• Premium subscribers will get access to quarterly subscriber-only virtual events, discounted merchandise and other perks, said Priyanka Arya, SVP of consumer revenue at Vox Media.
  • Co-creators Phoebe Judge and Lauren Spohrer said the goal is to give subscribers an inside look at how the podcast gets made.

By the numbers: Vox Media expects the show, which is one of the most listened-to podcasts in the country, per Edison Research, to be downloaded over 50 million times this year.

The big picture: It's the latest effort by Vox Media to branch into consumer revenue.

  • Vox Media already offers a subscription podcast product through Cafe Studios, the podcast company it acquired in 2021.
  • It has two subscription newsletters — Command Line from tech editor Alex Heath and Hot Pod, the podcast newsletter it acquired from Nicholas Quah in 2021.
  • It inherited New York Magazine's print and digital subscription business when it acquired the company in 2019. The vast majority of its media subscription revenues still come from New York Magazine.
  • It offers paid events, such as its popular Code Conference.

4. 🐦 Twitter tries to reassure skittish advertisers

Illustration: Aïda Amer/Axios

Twitter plans to bring on new ad tech partners that can help the company deliver brand-safe campaigns to advertisers, Axios' Kerry Flynn and I report.

  • Why it matters: Twitter, which just hired NBCUniversal advertising vet Linda Yaccarino as its new CEO, needs to build new programs and processes that will help advertisers navigate Twitter's ever-changing content policies under Elon Musk's ownership.

Chris Riedy, Twitter's VP of global sales, tweeted today: "We want to enhance our existing suite of controls, even though we continue to make huge strides In Brand Safety."

5. Traditional TV tumbles

Data: PwC, Chart: Axios
Data: PwC, Chart: Axios

The U.S. pay-TV industry is expected to shrink by $30 billion between 2018 and 2027, according to a new forecast from PwC.

  • That revenue includes subscriptions to cable and satellite television as well as revenue from ads that run alongside traditional TV content.
  • The number of pay-TV households fell below half the total number of U.S. homes for the first time last year.

6. 🕯️ Candle's TikTok deal

Illustration of a hand cursor resting on the pages of an open book.

Illustration: Shoshana Gordon/Axios

Candle Media, the media roll-up company backed by Blackstone and led by former Disney executives Tom Staggs and Kevin Mayer, is partnering with TikTok in the U.S. to develop content for advertisers.

Why it matters: Mayer, who briefly served as CEO of TikTok following his departure from Disney in 2020, said in a statement with Staggs that the platform "continues to experience explosive growth, and has become a critical platform for storytelling and marketing."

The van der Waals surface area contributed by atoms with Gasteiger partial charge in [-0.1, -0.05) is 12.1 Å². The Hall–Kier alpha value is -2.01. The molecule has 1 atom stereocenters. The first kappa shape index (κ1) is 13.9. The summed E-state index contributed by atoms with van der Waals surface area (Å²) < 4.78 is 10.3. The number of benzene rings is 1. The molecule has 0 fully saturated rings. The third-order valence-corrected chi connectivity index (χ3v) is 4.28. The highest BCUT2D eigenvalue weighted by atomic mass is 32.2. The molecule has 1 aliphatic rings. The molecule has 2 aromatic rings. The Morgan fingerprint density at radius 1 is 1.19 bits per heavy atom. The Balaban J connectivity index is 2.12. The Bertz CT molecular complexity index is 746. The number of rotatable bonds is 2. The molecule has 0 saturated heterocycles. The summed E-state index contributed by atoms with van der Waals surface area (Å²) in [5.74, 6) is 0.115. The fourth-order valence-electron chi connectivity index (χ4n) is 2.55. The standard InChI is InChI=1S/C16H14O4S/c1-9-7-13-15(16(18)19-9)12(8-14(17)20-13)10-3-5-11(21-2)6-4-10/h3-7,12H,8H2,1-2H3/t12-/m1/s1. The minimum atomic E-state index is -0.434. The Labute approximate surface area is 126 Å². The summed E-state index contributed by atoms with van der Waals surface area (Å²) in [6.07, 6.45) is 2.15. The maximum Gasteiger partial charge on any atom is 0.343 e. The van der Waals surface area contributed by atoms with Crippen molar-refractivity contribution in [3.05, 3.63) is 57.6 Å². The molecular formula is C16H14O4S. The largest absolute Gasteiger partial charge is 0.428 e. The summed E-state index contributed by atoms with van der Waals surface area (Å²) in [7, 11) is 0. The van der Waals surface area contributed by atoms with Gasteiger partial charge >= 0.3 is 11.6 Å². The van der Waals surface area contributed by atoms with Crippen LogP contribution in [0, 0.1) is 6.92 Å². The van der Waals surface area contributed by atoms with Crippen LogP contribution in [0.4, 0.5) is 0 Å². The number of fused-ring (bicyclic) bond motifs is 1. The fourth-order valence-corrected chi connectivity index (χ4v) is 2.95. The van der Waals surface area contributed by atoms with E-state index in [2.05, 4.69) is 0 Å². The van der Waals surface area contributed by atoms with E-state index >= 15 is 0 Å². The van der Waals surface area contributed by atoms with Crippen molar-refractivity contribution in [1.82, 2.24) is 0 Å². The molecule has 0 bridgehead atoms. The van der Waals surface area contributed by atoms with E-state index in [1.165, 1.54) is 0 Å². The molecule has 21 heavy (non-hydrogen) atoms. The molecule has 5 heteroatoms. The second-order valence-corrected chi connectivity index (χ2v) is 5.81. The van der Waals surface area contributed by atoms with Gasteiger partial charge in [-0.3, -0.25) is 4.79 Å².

Details: As part of the deal, Candle Media will also become a premiere publishing partner on TikTok, which will give it the opportunity to have marketers purchase ads directly adjacent to its content.

  • TikTok will also work with Reese Witherspoon's Hello Sunshine production company, which was acquired by Candle in 2021, to elevate underrepresented authors and literary material from its "BookTok" community — or its users that share videos about books — within Hello Sunshine's film, TV and audio projects.
  • It will also sponsor the next chapter of Hello Sunshine’s "LitUp" Writer Fellowship Program, which gives emerging, underrepresented writers publishing resources.

The big picture: TikTok is still in the early stages of creating monetization opportunities for creators and publishers. But brands are increasingly finding unique ways to pour marketing resources into the platform.

  • Case in point: Unilever and TikTok announced a new partnership Monday in which Unilever will co-create and curate content specifically for creators that post cleaning content on the platform globally.

7. 🏅1 fun thing: What to expect in 2024

Illustration of hands holding up binoculars with the Olympic rings lining up with the lenses

Illustration: Annelise Capossela/Axios

Molly Solomon, executive producer and president of NBC Olympics Production, said the network is looking forward to a lighter tone of coverage for the 2024 Summer Olympics in Paris, compared to the 2022 Beijing and the 2020 Tokyo events that were overshadowed by COVID-19.

  • Paris will mark a "return to normal," she said.

Here's what to expect:

  • Setting: The city of Paris itself will serve as a backdrop for much of the programming and as a venue for athlete events.
  • Opening ceremony: The opening ceremony will include "athletes floating down [the Seine River] in boats," she said. Each national delegation will have camera-equipped boats cutting through the center of the city.
  • Timing: Because the broadcast will only be six hours ahead, many of the biggest events will be shown live during the daytime hours of 2pm–5pm ET, Solomon told Axios on stage today at Cannes.
  • Prime time: Prime-time coverage, which is where roughly two-thirds of NBC's audience will tune in, will be reserved for the "best of the best" athlete storylines.
  • Streaming: Peacock will also air all medal events live on its streaming service, in addition to full-event replays, original programming and all of NBC's 7,000 hours of programming and coverage.